Following a breakthrough nod for Dexcom, CGMs may become a key part of hospital care.
As the early stages of the COVID-19 pandemic required action in many forms, continuous glucose monitors became an unexpected part of hospital care.
The FDA issued temporary guidance in April 2020 allowing for increased remote monitoring of hospital patients to limit contact with hospital staff and opportunities for COVID-19 transmission. That guidance extended to CGMs for the remote monitoring of people with diabetes.
Use of the technology in hospitals has always been of great intrigue for Scripps Whittier Diabetes Institute Corporate VP Dr. Athena Philis-Tsimikas, an adult endocrinologist who has been in practice for around three decades and has watched the development of CGMs since about 1999.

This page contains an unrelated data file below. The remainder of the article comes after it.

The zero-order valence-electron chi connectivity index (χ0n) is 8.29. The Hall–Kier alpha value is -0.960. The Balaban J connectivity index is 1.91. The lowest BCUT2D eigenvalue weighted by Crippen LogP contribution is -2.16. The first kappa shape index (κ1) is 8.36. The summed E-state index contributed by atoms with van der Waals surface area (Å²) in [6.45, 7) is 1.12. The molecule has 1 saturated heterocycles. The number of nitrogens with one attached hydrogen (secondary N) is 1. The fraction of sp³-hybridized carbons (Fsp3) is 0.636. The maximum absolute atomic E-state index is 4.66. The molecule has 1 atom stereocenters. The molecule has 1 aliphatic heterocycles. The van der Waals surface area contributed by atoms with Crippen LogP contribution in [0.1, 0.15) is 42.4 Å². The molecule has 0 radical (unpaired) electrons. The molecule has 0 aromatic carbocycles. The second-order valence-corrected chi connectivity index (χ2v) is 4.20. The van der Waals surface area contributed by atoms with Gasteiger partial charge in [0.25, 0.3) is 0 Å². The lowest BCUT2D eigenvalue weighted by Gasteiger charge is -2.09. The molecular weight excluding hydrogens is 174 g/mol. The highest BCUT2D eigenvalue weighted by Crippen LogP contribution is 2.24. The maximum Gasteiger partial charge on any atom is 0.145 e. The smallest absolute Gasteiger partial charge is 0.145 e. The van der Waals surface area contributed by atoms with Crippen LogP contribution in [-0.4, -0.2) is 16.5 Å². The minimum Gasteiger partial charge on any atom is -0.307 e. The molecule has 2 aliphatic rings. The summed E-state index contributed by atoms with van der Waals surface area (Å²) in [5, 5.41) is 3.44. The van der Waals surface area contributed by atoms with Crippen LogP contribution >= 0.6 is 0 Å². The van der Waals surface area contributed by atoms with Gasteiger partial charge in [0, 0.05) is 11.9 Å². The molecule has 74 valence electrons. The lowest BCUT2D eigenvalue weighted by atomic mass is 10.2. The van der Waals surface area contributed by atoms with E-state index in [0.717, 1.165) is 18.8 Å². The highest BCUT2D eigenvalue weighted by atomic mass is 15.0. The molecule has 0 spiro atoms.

“[CGMs are] what we’ve been using to manage patients as I became more involved in having responsibility across our five hospitals and how we manage glucose within the hospital environment, setting targets and trying to get to targets,” Philis-Tsimikas told Drug Delivery Business News. “Looking at how quality metrics have changed over time in that environment, it occurred to me: Why can’t we use this great device and technology in the hospital environment?”